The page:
Episode 61: GenCon 2008 - Part 2

61: GenCon 2008 - Part 2

Release Date: August 25, 2008

Running Time:   62 min.

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Please, sir, may I have some more? The second half of our convention coverage features nine interviews about new games from the blasphemous to the sublime. We wander from ancient Rome and Troy to the gritty tech-noir streets of Murder City.

Game Companies Interviewed:  Playroom Entertainment, Gale Force Nine, Kings of the Castle, Maxveld Games, Pinstripe Publishing, Roof on Fire Productions, Valley Games, Your Move Games, White Wolf Publishing

Complete Show Notes continue after the break.

GenCon 2008 Interviews

Playroom Entertainment | Link

We discuss Ilium, a new Reiner Knizia game where players take on the roles of archaeologists competing for treasures on the site of ancient Troy.

Roof on Fire Productions | Link

The first game from Roof on Fire is Burosh, a neat combination of dice, trump, and poker mechanics.

Gale Force Nine | Link

GF9 supplies the gaming world with top-notch accessories ranging from templates for miniatures wargames and role playing, to scenics and tools.

Pinstripe Publishing | Link

Rival Jesuses compete to gather faith and race to the cross. A game so wrong it's right.

Valley Games | Link

Municipium is the latest release from Valley Games. We also talk about Super Nova and get an update on Big City.

Maxveld Games | Link

God Dice pits players against each other in fantasy combat. Custom dice combos for each type of character allow different attacks in this last man standing game,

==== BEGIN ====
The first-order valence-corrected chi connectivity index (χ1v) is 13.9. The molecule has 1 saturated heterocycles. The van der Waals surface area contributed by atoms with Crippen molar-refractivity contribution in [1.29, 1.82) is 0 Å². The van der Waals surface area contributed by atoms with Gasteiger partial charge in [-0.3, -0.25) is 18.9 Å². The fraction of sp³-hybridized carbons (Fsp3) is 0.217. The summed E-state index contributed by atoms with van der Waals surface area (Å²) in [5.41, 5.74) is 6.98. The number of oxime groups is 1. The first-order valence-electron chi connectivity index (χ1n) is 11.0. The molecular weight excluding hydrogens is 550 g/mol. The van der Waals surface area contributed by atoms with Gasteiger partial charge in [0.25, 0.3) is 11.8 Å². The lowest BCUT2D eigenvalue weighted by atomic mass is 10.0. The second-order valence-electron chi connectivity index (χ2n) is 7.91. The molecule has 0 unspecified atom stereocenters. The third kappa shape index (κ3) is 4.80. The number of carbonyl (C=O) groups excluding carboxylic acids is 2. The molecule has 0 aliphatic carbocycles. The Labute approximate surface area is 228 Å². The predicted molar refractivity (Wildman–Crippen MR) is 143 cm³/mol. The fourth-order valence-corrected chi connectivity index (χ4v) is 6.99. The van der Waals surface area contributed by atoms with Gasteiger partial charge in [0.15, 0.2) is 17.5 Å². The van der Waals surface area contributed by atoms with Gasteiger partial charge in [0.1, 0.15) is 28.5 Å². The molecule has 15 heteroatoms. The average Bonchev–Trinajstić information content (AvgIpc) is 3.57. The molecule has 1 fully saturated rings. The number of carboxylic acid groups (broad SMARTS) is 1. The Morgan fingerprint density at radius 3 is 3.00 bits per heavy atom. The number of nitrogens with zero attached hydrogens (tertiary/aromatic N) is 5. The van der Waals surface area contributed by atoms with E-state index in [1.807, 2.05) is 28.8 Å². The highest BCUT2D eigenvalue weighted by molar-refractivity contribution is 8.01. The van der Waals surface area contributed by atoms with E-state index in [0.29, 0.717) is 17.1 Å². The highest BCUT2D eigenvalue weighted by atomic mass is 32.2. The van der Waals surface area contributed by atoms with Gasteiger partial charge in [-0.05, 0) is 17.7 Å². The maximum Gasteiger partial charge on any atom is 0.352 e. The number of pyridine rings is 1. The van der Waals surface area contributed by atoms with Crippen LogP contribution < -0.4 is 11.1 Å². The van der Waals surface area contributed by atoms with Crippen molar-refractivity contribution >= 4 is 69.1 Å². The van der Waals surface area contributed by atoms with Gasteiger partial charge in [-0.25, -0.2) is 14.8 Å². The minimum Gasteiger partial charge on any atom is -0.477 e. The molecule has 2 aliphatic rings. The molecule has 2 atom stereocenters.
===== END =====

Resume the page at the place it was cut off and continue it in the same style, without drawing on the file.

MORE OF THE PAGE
Your Move Games | Link

Two big releases upcoming for Your Move Games: Monsters & Mercenaries for the Fantasy system and The Punic Wars, their first venture into historical rules and armies for the Battleground system.

Kings of the Castle | Link

Campaign coins are hefty metal accessories that add a ton of style to any rpg or board game needing money.

White Wolf Publishing | Link

You don't normally think of White Wolf as a place for board games. But you should. We get the low down on a nice range of titles including  Legacy of the Unconquered Sun, Mwahaha, and Murder City.

2008 Spiel NFL Office Pool!

Listener Jim Grosch has a neat side business on the web: funofficepools.com. He generously offered to set up an NFL pick 'em pool for Spiel listeners for the upcoming season. Naturally, being the football maniac, I said go for it!

I'd like to see If anyone cares to match my powers of pigskin prognostication! The pool is absolutely free and, who knows, if someone manages to beat me, I might just throw in a set of coveted Spiel dice as a prize Follow this link to sign up for the football pool.


You sound a little tired after your huge undertaking guys; get some rest.

Yes, Blasphemy has amused me since I first heard about it, but oh, that price is just a heartbreaker. I don't think I've ever dropped a c-note for a single game. Did you add it to The List? It'd be nice to get some details on anything that painfully expensive.

Heck at that price, it should come with a DIY water-into-wine kit.


I bet if they had thought of water into wine kits, they would have done it! Maybe in the expansion.

The components are nice but at the $100 level it's probably a stretch. You get a nice big screen printed cloth board, resin figures (the Jesuses), a cross, faith tokens (counters made from rubbery silicone stuff),  a bunch of cards and I think that's it.

The real issue behind the price is probably the fact that theya re a small publishing company. The first print run was small enough that they couldn't afford to charge less and still make money.

At $50 I'd say the components are more than worth it. At $100. Yeesh. I dunno. For now, the price tag has kept it from hitting The List.

Exhaustion hit us pretty hard after GenCon, for sure. I've had a nice few days of sailing to relax and get away so I think I'll be raring to go for the next show.